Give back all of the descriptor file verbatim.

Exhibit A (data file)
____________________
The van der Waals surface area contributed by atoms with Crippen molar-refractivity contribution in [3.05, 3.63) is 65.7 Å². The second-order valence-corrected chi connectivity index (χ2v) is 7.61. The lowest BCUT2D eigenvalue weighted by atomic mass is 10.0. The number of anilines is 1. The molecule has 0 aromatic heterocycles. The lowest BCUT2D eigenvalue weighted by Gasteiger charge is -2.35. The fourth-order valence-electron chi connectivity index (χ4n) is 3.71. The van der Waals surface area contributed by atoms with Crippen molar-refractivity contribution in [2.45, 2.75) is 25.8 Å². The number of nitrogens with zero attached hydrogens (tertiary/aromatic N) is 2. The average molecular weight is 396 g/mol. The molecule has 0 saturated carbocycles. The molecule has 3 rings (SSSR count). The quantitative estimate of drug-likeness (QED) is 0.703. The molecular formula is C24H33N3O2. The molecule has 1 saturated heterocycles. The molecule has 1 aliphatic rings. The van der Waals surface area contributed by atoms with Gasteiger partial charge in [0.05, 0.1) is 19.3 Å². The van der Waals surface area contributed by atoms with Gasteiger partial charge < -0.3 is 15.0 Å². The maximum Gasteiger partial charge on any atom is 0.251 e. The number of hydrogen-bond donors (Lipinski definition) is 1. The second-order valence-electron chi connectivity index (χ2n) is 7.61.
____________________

The van der Waals surface area contributed by atoms with Crippen molar-refractivity contribution in [3.05, 3.63) is 65.7 Å². The second-order valence-corrected chi connectivity index (χ2v) is 7.61. The lowest BCUT2D eigenvalue weighted by atomic mass is 10.0. The number of anilines is 1. The molecule has 0 aromatic heterocycles. The lowest BCUT2D eigenvalue weighted by Gasteiger charge is -2.35. The fourth-order valence-electron chi connectivity index (χ4n) is 3.71. The van der Waals surface area contributed by atoms with Crippen molar-refractivity contribution in [2.45, 2.75) is 25.8 Å². The number of nitrogens with zero attached hydrogens (tertiary/aromatic N) is 2. The average molecular weight is 396 g/mol. The molecule has 0 saturated carbocycles. The molecule has 3 rings (SSSR count). The quantitative estimate of drug-likeness (QED) is 0.703. The molecular formula is C24H33N3O2. The molecule has 1 saturated heterocycles. The molecule has 1 aliphatic rings. The van der Waals surface area contributed by atoms with Gasteiger partial charge in [0.05, 0.1) is 19.3 Å². The van der Waals surface area contributed by atoms with Gasteiger partial charge < -0.3 is 15.0 Å². The maximum Gasteiger partial charge on any atom is 0.251 e. The number of hydrogen-bond donors (Lipinski definition) is 1. The second-order valence-electron chi connectivity index (χ2n) is 7.61.